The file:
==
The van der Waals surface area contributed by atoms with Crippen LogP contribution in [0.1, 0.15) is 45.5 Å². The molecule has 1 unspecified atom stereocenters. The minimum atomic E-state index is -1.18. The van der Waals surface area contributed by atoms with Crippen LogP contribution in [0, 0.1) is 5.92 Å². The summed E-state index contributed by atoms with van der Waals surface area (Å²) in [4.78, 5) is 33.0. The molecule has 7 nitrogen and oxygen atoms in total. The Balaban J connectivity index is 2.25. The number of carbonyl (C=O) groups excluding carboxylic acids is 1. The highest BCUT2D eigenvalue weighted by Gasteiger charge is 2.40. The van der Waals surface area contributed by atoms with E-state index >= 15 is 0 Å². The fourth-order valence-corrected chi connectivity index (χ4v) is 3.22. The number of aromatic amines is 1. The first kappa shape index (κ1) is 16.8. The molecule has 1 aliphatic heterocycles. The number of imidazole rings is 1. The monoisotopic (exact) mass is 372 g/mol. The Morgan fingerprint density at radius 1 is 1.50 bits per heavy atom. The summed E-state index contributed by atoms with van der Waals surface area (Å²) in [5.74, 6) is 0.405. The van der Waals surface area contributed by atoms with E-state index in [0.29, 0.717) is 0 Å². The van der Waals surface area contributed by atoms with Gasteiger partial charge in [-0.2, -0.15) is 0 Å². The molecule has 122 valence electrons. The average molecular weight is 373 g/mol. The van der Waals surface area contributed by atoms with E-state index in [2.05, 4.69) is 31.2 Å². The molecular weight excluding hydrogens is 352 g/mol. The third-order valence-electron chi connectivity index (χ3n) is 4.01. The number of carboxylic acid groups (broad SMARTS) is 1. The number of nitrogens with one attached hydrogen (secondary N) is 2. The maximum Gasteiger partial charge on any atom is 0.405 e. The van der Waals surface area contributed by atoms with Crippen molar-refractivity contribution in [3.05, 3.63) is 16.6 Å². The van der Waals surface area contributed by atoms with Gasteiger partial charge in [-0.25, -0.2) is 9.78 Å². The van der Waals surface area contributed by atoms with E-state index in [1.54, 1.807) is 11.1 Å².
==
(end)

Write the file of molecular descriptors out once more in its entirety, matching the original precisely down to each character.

The van der Waals surface area contributed by atoms with Crippen LogP contribution in [0.1, 0.15) is 45.5 Å². The molecule has 1 unspecified atom stereocenters. The minimum atomic E-state index is -1.18. The van der Waals surface area contributed by atoms with Crippen LogP contribution in [0, 0.1) is 5.92 Å². The summed E-state index contributed by atoms with van der Waals surface area (Å²) in [4.78, 5) is 33.0. The molecule has 7 nitrogen and oxygen atoms in total. The Balaban J connectivity index is 2.25. The number of carbonyl (C=O) groups excluding carboxylic acids is 1. The highest BCUT2D eigenvalue weighted by Gasteiger charge is 2.40. The van der Waals surface area contributed by atoms with E-state index >= 15 is 0 Å². The fourth-order valence-corrected chi connectivity index (χ4v) is 3.22. The number of aromatic amines is 1. The first kappa shape index (κ1) is 16.8. The molecule has 1 aliphatic heterocycles. The number of imidazole rings is 1. The monoisotopic (exact) mass is 372 g/mol. The Morgan fingerprint density at radius 1 is 1.50 bits per heavy atom. The summed E-state index contributed by atoms with van der Waals surface area (Å²) in [5.74, 6) is 0.405. The van der Waals surface area contributed by atoms with E-state index in [0.29, 0.717) is 0 Å². The van der Waals surface area contributed by atoms with Gasteiger partial charge in [-0.2, -0.15) is 0 Å². The molecule has 122 valence electrons. The average molecular weight is 373 g/mol. The van der Waals surface area contributed by atoms with E-state index in [2.05, 4.69) is 31.2 Å². The molecular weight excluding hydrogens is 352 g/mol. The third-order valence-electron chi connectivity index (χ3n) is 4.01. The number of carboxylic acid groups (broad SMARTS) is 1. The number of nitrogens with one attached hydrogen (secondary N) is 2. The maximum Gasteiger partial charge on any atom is 0.405 e. The van der Waals surface area contributed by atoms with Crippen molar-refractivity contribution in [3.05, 3.63) is 16.6 Å². The van der Waals surface area contributed by atoms with Gasteiger partial charge in [-0.25, -0.2) is 9.78 Å². The van der Waals surface area contributed by atoms with E-state index in [1.54, 1.807) is 11.1 Å².